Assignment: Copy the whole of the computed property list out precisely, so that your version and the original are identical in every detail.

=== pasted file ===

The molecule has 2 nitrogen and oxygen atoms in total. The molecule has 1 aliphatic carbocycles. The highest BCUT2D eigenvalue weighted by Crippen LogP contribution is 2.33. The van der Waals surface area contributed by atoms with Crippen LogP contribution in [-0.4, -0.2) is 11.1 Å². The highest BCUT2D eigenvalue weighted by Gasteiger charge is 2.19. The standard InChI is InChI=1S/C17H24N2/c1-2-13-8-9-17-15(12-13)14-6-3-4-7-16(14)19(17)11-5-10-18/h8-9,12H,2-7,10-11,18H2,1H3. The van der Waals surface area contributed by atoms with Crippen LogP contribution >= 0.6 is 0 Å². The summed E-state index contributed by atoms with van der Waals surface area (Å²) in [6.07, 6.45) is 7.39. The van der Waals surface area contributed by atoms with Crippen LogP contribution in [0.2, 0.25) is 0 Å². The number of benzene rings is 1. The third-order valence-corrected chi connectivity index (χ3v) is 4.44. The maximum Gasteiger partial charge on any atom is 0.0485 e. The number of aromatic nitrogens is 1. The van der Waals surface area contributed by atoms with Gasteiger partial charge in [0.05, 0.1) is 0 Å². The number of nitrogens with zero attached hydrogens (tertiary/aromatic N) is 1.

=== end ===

The molecule has 2 nitrogen and oxygen atoms in total. The molecule has 1 aliphatic carbocycles. The highest BCUT2D eigenvalue weighted by Crippen LogP contribution is 2.33. The van der Waals surface area contributed by atoms with Crippen LogP contribution in [-0.4, -0.2) is 11.1 Å². The highest BCUT2D eigenvalue weighted by Gasteiger charge is 2.19. The standard InChI is InChI=1S/C17H24N2/c1-2-13-8-9-17-15(12-13)14-6-3-4-7-16(14)19(17)11-5-10-18/h8-9,12H,2-7,10-11,18H2,1H3. The van der Waals surface area contributed by atoms with Crippen LogP contribution >= 0.6 is 0 Å². The summed E-state index contributed by atoms with van der Waals surface area (Å²) in [6.07, 6.45) is 7.39. The van der Waals surface area contributed by atoms with Crippen LogP contribution in [0.2, 0.25) is 0 Å². The number of benzene rings is 1. The third-order valence-corrected chi connectivity index (χ3v) is 4.44. The maximum Gasteiger partial charge on any atom is 0.0485 e. The number of aromatic nitrogens is 1. The van der Waals surface area contributed by atoms with Gasteiger partial charge in [0.05, 0.1) is 0 Å². The number of nitrogens with zero attached hydrogens (tertiary/aromatic N) is 1.